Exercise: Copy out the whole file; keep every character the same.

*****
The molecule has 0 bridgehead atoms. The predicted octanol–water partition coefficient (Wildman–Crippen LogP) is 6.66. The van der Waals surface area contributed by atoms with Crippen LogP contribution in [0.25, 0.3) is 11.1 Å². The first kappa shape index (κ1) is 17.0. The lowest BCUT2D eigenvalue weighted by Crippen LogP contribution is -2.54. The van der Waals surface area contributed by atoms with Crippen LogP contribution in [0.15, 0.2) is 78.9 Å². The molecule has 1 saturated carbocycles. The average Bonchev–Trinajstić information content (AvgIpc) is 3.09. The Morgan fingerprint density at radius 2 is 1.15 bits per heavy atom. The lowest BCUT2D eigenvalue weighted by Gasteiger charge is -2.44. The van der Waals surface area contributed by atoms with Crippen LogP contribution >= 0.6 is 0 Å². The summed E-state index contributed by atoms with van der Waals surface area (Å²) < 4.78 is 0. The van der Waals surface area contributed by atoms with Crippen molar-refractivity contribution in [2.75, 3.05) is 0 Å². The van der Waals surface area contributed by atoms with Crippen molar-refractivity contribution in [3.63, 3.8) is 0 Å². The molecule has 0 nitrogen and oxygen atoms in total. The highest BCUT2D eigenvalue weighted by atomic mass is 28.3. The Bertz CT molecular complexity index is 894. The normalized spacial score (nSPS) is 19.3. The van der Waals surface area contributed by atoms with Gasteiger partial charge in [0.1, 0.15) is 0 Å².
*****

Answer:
The molecule has 0 bridgehead atoms. The predicted octanol–water partition coefficient (Wildman–Crippen LogP) is 6.66. The van der Waals surface area contributed by atoms with Crippen LogP contribution in [0.25, 0.3) is 11.1 Å². The first kappa shape index (κ1) is 17.0. The lowest BCUT2D eigenvalue weighted by Crippen LogP contribution is -2.54. The van der Waals surface area contributed by atoms with Crippen LogP contribution in [0.15, 0.2) is 78.9 Å². The molecule has 1 saturated carbocycles. The average Bonchev–Trinajstić information content (AvgIpc) is 3.09. The Morgan fingerprint density at radius 2 is 1.15 bits per heavy atom. The lowest BCUT2D eigenvalue weighted by Gasteiger charge is -2.44. The van der Waals surface area contributed by atoms with Crippen LogP contribution >= 0.6 is 0 Å². The summed E-state index contributed by atoms with van der Waals surface area (Å²) < 4.78 is 0. The van der Waals surface area contributed by atoms with Crippen molar-refractivity contribution in [2.75, 3.05) is 0 Å². The van der Waals surface area contributed by atoms with Crippen molar-refractivity contribution in [3.63, 3.8) is 0 Å². The molecule has 0 nitrogen and oxygen atoms in total. The highest BCUT2D eigenvalue weighted by atomic mass is 28.3. The Bertz CT molecular complexity index is 894. The normalized spacial score (nSPS) is 19.3. The van der Waals surface area contributed by atoms with Gasteiger partial charge in [0.1, 0.15) is 0 Å².